I never intended to write crime books or thrillers. Personally, I prefer fantasy and science fiction stories. Which might explain why there’s a hint of shamanism and spirits in my Greenland Missing Persons series, and some of the Maratse novellas, and, come to think of it, in Narkotika … and then there’s The Ice Circus, and of course, the new character introduced in North Star Bay has a touch of the shaman about him.
Maybe there’s quite a bit of fantasy in my writing.
However, before Christoffer Petersen there was Chris Paton, i.e. me.
He was supposed to forge a writing career with Steampunk novels. But it just didn’t turn out that way.
When I was done with my degree I was also really done with The Ice Star. I had written the whole book three times, changed so many things due to feedback from critique groups and lecturers – cue reason why I don’t use beta readers – it just wasn’t my book anymore. I chucked it to one side after graduation, and thought I would never pick it up again.
That’s when I wrote the first Steampunk book: Metal Emissary.
I loved it. It was so different, so fresh. I loved it so much I wrote three more books, and they got longer and longer. I bought covers, paid for marketing (can’t remember where), and posted about them all over Social Media. And I sold a whopping total of one book a month, sometimes two.
Unfortunately, it cost more to receive the payment in my bank account (don’t get me started on banks) than the royalties I earned from the book. I think every Steampunk book I have sold has cost me money, and they have not paid for their covers. Sigh.
Undeterred, I wrote more Steampunk books. I mean, it was going to happen? Right? It was just a matter of time.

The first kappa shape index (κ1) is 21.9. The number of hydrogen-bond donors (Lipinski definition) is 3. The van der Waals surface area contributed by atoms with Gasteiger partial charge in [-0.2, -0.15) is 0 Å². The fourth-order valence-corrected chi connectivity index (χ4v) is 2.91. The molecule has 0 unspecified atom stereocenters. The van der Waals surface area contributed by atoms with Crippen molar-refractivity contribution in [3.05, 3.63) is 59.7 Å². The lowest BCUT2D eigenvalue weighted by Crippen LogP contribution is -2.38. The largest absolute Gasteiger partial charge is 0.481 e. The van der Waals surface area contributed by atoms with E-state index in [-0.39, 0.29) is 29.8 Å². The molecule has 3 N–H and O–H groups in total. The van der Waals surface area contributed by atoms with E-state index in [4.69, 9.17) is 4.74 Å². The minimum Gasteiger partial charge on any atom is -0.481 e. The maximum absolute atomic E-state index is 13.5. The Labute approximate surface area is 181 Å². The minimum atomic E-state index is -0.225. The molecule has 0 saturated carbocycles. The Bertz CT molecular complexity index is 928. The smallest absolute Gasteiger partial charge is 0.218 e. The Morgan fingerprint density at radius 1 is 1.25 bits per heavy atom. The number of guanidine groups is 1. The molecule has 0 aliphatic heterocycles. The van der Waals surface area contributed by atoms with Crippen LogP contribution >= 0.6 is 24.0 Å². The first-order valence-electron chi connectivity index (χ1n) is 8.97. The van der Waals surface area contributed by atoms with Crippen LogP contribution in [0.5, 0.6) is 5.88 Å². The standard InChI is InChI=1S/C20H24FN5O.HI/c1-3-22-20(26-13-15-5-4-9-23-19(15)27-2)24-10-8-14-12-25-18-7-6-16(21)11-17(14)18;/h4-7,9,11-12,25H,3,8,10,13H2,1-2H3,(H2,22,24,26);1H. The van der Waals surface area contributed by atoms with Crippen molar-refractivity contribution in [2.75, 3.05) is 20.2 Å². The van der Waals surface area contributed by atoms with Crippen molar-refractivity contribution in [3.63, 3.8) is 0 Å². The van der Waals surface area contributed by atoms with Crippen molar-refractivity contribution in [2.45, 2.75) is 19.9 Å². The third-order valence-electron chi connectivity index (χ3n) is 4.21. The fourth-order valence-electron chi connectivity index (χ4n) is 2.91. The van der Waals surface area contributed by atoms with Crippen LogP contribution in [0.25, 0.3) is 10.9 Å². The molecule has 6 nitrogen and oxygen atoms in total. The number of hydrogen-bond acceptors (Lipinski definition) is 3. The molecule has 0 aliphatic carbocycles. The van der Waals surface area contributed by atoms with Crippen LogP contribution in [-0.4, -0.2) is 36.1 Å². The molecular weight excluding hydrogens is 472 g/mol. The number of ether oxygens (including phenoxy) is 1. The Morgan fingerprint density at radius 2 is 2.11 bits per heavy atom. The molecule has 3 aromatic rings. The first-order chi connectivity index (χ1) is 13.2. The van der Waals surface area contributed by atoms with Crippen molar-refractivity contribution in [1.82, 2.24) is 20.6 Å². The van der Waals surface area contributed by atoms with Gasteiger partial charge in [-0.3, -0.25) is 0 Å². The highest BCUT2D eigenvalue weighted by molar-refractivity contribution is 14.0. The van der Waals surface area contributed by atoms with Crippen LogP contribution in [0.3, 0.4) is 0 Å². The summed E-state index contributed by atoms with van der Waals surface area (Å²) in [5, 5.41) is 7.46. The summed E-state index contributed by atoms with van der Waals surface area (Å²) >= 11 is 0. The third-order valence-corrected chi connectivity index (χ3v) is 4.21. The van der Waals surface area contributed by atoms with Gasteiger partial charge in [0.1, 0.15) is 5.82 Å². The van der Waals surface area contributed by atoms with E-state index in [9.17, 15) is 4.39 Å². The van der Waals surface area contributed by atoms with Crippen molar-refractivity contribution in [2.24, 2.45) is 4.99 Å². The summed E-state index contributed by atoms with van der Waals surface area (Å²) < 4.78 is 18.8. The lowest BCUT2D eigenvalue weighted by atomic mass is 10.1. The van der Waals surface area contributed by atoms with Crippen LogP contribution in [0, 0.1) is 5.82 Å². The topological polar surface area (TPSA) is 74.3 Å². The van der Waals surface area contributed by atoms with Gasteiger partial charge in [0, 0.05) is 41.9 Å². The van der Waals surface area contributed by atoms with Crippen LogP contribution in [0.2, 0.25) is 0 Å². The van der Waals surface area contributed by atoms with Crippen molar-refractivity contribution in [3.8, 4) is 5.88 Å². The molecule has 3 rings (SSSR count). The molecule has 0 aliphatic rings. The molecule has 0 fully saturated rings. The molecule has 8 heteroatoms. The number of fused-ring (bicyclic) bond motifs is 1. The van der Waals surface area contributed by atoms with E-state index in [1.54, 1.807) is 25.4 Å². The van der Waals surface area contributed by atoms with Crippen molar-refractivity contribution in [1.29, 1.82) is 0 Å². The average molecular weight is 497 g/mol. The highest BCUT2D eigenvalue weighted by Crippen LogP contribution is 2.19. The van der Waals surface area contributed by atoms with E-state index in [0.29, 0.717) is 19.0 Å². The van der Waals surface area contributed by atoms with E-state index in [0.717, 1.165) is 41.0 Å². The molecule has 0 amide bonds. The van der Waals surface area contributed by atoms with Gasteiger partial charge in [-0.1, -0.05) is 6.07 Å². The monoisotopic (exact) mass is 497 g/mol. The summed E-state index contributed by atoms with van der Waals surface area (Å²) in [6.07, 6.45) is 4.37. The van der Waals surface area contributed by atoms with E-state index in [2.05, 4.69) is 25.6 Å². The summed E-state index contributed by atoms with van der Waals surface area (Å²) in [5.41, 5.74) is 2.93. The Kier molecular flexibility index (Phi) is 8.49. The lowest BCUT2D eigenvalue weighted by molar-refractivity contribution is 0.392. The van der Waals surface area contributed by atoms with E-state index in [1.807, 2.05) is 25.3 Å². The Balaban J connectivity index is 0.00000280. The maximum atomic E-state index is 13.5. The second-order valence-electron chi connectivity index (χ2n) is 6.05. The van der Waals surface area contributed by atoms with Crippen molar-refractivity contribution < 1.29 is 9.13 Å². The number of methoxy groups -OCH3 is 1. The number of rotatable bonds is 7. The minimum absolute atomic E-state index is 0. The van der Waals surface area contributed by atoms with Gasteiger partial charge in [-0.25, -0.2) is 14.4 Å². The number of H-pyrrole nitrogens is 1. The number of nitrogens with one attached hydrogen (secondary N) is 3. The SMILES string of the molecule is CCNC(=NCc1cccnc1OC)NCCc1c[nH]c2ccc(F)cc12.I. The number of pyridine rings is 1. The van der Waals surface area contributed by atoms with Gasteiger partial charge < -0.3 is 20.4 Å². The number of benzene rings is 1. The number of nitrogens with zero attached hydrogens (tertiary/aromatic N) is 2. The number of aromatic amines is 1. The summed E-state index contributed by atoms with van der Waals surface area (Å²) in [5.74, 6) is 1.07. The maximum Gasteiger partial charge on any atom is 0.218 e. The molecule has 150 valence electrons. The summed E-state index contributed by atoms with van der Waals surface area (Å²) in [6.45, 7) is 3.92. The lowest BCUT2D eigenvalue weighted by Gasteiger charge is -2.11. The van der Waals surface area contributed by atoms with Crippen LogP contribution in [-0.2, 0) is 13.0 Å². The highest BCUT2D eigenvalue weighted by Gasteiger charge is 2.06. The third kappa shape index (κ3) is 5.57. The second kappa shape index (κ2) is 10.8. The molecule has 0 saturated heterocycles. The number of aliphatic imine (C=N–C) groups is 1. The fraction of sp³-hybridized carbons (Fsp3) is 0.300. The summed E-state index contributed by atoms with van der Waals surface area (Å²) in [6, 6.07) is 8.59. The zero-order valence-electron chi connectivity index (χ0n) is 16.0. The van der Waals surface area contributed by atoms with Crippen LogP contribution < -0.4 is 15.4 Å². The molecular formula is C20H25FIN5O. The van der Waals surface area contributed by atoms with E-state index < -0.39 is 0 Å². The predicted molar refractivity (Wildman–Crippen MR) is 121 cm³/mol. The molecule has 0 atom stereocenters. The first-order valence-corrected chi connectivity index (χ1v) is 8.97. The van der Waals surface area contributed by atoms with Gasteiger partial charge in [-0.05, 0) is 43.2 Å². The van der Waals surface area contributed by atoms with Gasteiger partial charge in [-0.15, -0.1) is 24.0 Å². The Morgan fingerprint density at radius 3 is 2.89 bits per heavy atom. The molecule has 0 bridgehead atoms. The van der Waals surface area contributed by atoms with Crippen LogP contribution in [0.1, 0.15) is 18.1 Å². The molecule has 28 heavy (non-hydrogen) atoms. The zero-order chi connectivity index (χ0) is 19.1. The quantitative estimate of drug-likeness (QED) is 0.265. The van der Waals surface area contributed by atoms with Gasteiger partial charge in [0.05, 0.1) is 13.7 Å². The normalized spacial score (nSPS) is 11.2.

Then, as I may have mentioned before, I quit my teaching job to go on an adventure. Jane and I joined our friends and their two kids for two months on the Yukon River, paddling from Whitehorse, Canada to Tanana, Alaska, USA. I was following in Jack London’s footsteps!
Without going into too much detail, suffice it to say that on my return I launched a revamped version of The Ice Star, made my own cover, and chucked it onto Amazon while I returned to the serious business of finding another teaching job.
At this point I could tell you what happened next, but I’ll save that for later.
What I really want to say is the success of The Ice Star, and the books that followed, combined with a change in author attitude (okay, and genre) have allowed me to come full circle. While I’m not going to stop writing crime books and thrillers, I am carving out time for a side hustle – in other words, writing fantasy, science fiction, and yes, Steampunk!
In my latest newsletter to subscribers I mentioned I was making a shift to my blog, and the reason for that is to write posts like this one which are less crime book oriented, but more me. I don’t “me oriented”, although I’m sure it sounds like that. 🙂 And it is a blog about me, so I guess it is. But what I mean to say is the blog is for anything I want to write, whereas readers who signed up for the newsletter did so for more crime and Greenland stuff.
There will be plenty of that here, but today is about me thinking about how I started, and sharing a free* short story with you.
The Impossible Floret is a cute and perilous(ish) Steampunk story I wrote earlier this year, and it takes me back to the beginning.
*You will need to add an email address to grab the free story. Your email address is used to record the download only. I will not add you to a mailing list.